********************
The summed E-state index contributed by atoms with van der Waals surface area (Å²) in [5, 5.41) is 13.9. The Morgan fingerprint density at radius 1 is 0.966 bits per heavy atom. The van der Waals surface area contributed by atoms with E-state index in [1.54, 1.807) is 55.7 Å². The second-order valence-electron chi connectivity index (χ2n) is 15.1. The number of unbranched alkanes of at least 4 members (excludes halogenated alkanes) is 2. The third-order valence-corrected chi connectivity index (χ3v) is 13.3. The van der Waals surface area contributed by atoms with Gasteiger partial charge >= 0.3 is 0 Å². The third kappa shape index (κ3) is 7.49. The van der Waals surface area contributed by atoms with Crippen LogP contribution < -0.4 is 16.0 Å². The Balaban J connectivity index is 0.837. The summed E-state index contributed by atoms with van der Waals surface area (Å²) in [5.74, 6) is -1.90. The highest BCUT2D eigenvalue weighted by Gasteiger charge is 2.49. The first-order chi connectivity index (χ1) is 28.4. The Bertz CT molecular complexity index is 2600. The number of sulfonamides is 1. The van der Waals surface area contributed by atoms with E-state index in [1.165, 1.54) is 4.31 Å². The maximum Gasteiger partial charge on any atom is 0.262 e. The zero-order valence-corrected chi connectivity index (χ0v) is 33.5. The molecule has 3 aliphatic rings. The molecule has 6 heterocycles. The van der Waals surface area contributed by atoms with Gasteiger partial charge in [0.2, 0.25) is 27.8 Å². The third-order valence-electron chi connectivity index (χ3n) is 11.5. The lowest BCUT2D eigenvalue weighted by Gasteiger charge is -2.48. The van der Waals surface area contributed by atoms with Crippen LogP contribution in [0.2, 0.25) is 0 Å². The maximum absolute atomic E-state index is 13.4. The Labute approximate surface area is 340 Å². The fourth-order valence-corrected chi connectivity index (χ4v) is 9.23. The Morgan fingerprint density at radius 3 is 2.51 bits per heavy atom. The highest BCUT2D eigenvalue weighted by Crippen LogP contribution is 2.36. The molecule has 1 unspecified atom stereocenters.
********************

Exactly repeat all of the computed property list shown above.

The summed E-state index contributed by atoms with van der Waals surface area (Å²) in [5, 5.41) is 13.9. The Morgan fingerprint density at radius 1 is 0.966 bits per heavy atom. The van der Waals surface area contributed by atoms with E-state index in [1.54, 1.807) is 55.7 Å². The second-order valence-electron chi connectivity index (χ2n) is 15.1. The number of unbranched alkanes of at least 4 members (excludes halogenated alkanes) is 2. The third-order valence-corrected chi connectivity index (χ3v) is 13.3. The van der Waals surface area contributed by atoms with Gasteiger partial charge >= 0.3 is 0 Å². The third kappa shape index (κ3) is 7.49. The van der Waals surface area contributed by atoms with Crippen LogP contribution < -0.4 is 16.0 Å². The Balaban J connectivity index is 0.837. The summed E-state index contributed by atoms with van der Waals surface area (Å²) in [5.74, 6) is -1.90. The highest BCUT2D eigenvalue weighted by Gasteiger charge is 2.49. The first-order chi connectivity index (χ1) is 28.4. The Bertz CT molecular complexity index is 2600. The number of sulfonamides is 1. The van der Waals surface area contributed by atoms with E-state index in [1.165, 1.54) is 4.31 Å². The maximum Gasteiger partial charge on any atom is 0.262 e. The zero-order valence-corrected chi connectivity index (χ0v) is 33.5. The molecule has 3 aliphatic rings. The molecule has 6 heterocycles. The van der Waals surface area contributed by atoms with Gasteiger partial charge in [0.2, 0.25) is 27.8 Å². The third-order valence-electron chi connectivity index (χ3n) is 11.5. The lowest BCUT2D eigenvalue weighted by Gasteiger charge is -2.48. The van der Waals surface area contributed by atoms with Crippen LogP contribution in [0.2, 0.25) is 0 Å². The maximum absolute atomic E-state index is 13.4. The Labute approximate surface area is 340 Å². The fourth-order valence-corrected chi connectivity index (χ4v) is 9.23. The Morgan fingerprint density at radius 3 is 2.51 bits per heavy atom. The highest BCUT2D eigenvalue weighted by Crippen LogP contribution is 2.36. The molecule has 1 unspecified atom stereocenters.